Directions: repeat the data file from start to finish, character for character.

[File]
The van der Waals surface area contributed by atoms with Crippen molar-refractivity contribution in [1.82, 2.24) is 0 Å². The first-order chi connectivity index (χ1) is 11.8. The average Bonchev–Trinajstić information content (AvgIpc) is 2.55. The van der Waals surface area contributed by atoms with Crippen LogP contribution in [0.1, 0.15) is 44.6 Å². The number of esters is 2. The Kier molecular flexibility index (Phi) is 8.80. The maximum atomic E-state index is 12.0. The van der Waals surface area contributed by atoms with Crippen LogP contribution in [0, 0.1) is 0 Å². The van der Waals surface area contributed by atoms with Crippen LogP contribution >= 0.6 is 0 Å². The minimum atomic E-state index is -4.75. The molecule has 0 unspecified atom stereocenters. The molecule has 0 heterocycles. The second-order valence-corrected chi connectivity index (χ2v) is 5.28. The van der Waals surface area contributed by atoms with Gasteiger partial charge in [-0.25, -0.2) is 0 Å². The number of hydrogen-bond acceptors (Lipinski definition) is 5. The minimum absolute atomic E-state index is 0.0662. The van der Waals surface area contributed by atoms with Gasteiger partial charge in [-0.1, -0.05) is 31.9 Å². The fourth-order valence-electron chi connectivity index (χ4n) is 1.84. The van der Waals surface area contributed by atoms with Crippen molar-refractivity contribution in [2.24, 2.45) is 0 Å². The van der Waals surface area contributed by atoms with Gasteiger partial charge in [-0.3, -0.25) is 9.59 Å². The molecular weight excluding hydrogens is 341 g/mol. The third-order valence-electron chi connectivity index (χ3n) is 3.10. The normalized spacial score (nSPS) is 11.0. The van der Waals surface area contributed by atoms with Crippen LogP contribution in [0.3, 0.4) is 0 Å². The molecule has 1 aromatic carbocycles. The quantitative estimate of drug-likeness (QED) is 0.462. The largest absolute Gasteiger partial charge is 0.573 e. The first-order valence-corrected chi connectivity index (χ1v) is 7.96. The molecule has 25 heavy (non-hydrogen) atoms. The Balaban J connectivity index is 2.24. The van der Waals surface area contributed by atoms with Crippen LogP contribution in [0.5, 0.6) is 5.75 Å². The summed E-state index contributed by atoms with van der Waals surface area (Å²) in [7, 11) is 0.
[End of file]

The van der Waals surface area contributed by atoms with Crippen molar-refractivity contribution in [1.82, 2.24) is 0 Å². The first-order chi connectivity index (χ1) is 11.8. The average Bonchev–Trinajstić information content (AvgIpc) is 2.55. The van der Waals surface area contributed by atoms with Crippen LogP contribution in [0.1, 0.15) is 44.6 Å². The number of esters is 2. The Kier molecular flexibility index (Phi) is 8.80. The maximum atomic E-state index is 12.0. The van der Waals surface area contributed by atoms with Crippen LogP contribution in [0, 0.1) is 0 Å². The van der Waals surface area contributed by atoms with Crippen LogP contribution >= 0.6 is 0 Å². The minimum atomic E-state index is -4.75. The molecule has 0 unspecified atom stereocenters. The molecule has 0 heterocycles. The second-order valence-corrected chi connectivity index (χ2v) is 5.28. The van der Waals surface area contributed by atoms with Gasteiger partial charge in [-0.25, -0.2) is 0 Å². The number of hydrogen-bond acceptors (Lipinski definition) is 5. The minimum absolute atomic E-state index is 0.0662. The van der Waals surface area contributed by atoms with Gasteiger partial charge in [-0.1, -0.05) is 31.9 Å². The fourth-order valence-electron chi connectivity index (χ4n) is 1.84. The van der Waals surface area contributed by atoms with Crippen molar-refractivity contribution in [2.24, 2.45) is 0 Å². The van der Waals surface area contributed by atoms with Gasteiger partial charge in [-0.3, -0.25) is 9.59 Å². The molecular weight excluding hydrogens is 341 g/mol. The third-order valence-electron chi connectivity index (χ3n) is 3.10. The normalized spacial score (nSPS) is 11.0. The van der Waals surface area contributed by atoms with Crippen LogP contribution in [0.3, 0.4) is 0 Å². The molecule has 1 aromatic carbocycles. The quantitative estimate of drug-likeness (QED) is 0.462. The largest absolute Gasteiger partial charge is 0.573 e. The first-order valence-corrected chi connectivity index (χ1v) is 7.96. The molecule has 25 heavy (non-hydrogen) atoms. The Balaban J connectivity index is 2.24. The van der Waals surface area contributed by atoms with Crippen LogP contribution in [0.5, 0.6) is 5.75 Å². The summed E-state index contributed by atoms with van der Waals surface area (Å²) in [7, 11) is 0.